Showing posts with label Health insurance. Show all posts
Showing posts with label Health insurance. Show all posts

Wednesday, January 15, 2014

Mail | Their drug costs soared to $6,142 vs. $960

Anonymous@12:36 a.m. writes:

Jim:

I'd love to see you create a separate thread on healthcare costs pre- and post-"Employee Choice" program. Notably, prescription drug care costs. They definitely went up quite noticeably.

Example from me: A medication that retails for just over $2,100 for a 30-day supply cost me $80 out of pocket from Caremark in 2013. In 2014, the same 30-day supply will cost me $1,622 in January (I'll just round it to my full $1,500 deductible since I'm single), then $422 per month out of pocket after the 80/20 coverage kicks in. So my cost for this drug for 2013 was $960 ($80 multiplied by 12) and for 2014 will be $6,142 ($422 multiplied by 11 plus $1,500).

Ergo, my $5,000 reduction in salary and benefits, just on this one medication, which my doctor tells me I cannot stop taking and for which there's not a generic. And yes, I got a second opinion!

I'd love to know what others' experiences are now that folks are starting to see the real prices for 2014 and do the math for themselves.

As always, other views are welcome. Please post your replies in the comments section, below. To e-mail confidentially, write jimhopkins[at]gmail[dot.com]; see Tipsters Anonymous Policy in the green rail, upper right.

Monday, November 25, 2013

GCI predicts higher medical costs under Obamacare as more uninsured sign up for company's coverage

That's according to a new Wall Street Journal story that says Gannett and other employers expect the Affordable Care Act will increase the number of workers seeking company-provided health care to comply with the law's requirement that all Americans get medical coverage by Jan. 1.

Because Gannett funds its own plan, that would raise the company's annual medical costs, now well over $100 million a year for its 30,000 employees.

The WSJ attributes the role of uninsured workers in Gannett's higher medical cost forecast to a person familiar with the company's plans the paper didn't identify. It does not say how many employees are currently without any medical coverage.

Gannett announced a major shift in its medical plans in September, switching to one plan from two, and adding steep deductibles that must be met before plan coverage kicks in. With those deductibles, an employee with coverage for just themselves must pay the first $1,500 in doctor visits and other costs before the company starts paying 80% of the rest. Employees with family plans pay the first $3,000 out of pocket.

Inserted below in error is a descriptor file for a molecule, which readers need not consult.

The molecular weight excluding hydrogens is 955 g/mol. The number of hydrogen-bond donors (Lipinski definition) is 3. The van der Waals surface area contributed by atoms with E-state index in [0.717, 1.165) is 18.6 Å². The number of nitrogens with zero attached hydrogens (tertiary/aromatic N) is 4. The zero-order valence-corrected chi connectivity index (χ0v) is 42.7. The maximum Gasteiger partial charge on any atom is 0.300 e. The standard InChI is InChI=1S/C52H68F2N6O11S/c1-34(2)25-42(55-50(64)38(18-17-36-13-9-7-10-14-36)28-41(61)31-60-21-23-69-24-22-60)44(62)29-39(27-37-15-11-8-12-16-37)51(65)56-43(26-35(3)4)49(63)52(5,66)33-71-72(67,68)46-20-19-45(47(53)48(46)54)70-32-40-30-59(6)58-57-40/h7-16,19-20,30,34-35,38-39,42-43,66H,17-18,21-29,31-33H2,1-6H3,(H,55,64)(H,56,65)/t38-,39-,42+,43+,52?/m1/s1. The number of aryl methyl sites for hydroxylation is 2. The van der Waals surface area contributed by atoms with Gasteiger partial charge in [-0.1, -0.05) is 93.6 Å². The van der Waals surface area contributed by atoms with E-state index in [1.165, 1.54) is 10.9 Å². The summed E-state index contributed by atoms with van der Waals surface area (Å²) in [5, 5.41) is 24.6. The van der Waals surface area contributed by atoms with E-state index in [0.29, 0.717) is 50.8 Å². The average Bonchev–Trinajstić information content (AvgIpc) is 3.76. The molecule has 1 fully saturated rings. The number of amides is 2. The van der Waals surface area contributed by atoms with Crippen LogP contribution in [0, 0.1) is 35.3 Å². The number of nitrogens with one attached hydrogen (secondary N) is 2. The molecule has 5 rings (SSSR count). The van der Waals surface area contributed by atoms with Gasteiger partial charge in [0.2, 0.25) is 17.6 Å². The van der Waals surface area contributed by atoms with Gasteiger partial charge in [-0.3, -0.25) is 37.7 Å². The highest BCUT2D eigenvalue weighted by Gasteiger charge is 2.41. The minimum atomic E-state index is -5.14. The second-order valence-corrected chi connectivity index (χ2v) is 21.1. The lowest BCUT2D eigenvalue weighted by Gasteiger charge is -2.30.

The company also scrapped a policy where employee premiums were set according to a sliding scale based on how much they earned. Now, the lowest-paid worker pays the same as the highest paid.

It's not all Obamacare
At the time, CEO Gracia Martore principally blamed Obamacare for the company's decision to boost employee premiums and deductibles. But she offered no details on the reform law's specific role. The WSJ story is the first I've seen to do so.

But the paper says that new, higher employee premiums aren't solely because of Obamacare -- a point I made when Gannett first announced its new plans.

"Employers have been pushing more of the cost of providing health insurance on to their workers for years," the WSJ says, "and firms that aren't booking much sales growth due to the sluggish economy are under heavy pressure to keep expenses down."

Gannett's full-year 2013 revenue is expected to dive 3% to $5.2 billion, according to a survey of Wall Street stock analysts. But those same analysts forecast a 17% surge in revenue to $6.1 billion next year because the broadcasting division will sell more ads with the winter Olympics and the midterm elections.

According to the WSJ, Gannett says more than half of its employees will see monthly premiums fall by 12% when the new plans start in January. But factor in the higher deductibles and the savings will almost certainly evaporate.

And for the other half, of course, premiums will rise on top of the higher deductibles. "For some employees, the result was a 60% jump in monthly premiums for family coverage, to $575 from about $360," the WSJ says.

Earlier: Here are two FAQs about Gannett's new medical plan.

Wednesday, October 30, 2013

Planning medical procedures to beat higher prices?

In an e-mail, a reader asked me if Gannett employees are scheduling surgery and other expensive procedures before the end of the year to beat higher annual deductibles kicking in under the new medical plan in effect starting Jan. 1.

That's what I'm doing. I've just been told the shoulder problem I wrote about last month requires surgery. Under my current health insurance plan, I have a $1,500 deductible, much of which I've already met for the year.

In 2014, I'm certain to move to a new plan with an annual deductible that will be three times higher.

If I get the surgery done before year's end, it will cost me only $540. But if I wait until January, it could cost me a net $4,500 depending on any other medical expenses during the year.

Please post your replies in the comments section, below. To e-mail confidentially, write jimhopkins[at]gmail[dot-com]; see Tipsters Anonymous Policy in the rail, upper right.

Tuesday, October 01, 2013

Post-Obamacare, GCI's premiums top U.S. averages

Gannett's new health insurance premiums are sharply higher than average prices across the nation for similar plans this year, before the Obamcare reform law took effect, according to data in the authoritative Kaiser Family Foundation annual insurance survey.

GCI will charge a $90 monthly premium for its employee-only benefit next year. That's nearly 50% higher than the national average of $61 other companies are charging this year, the Kaiser data show.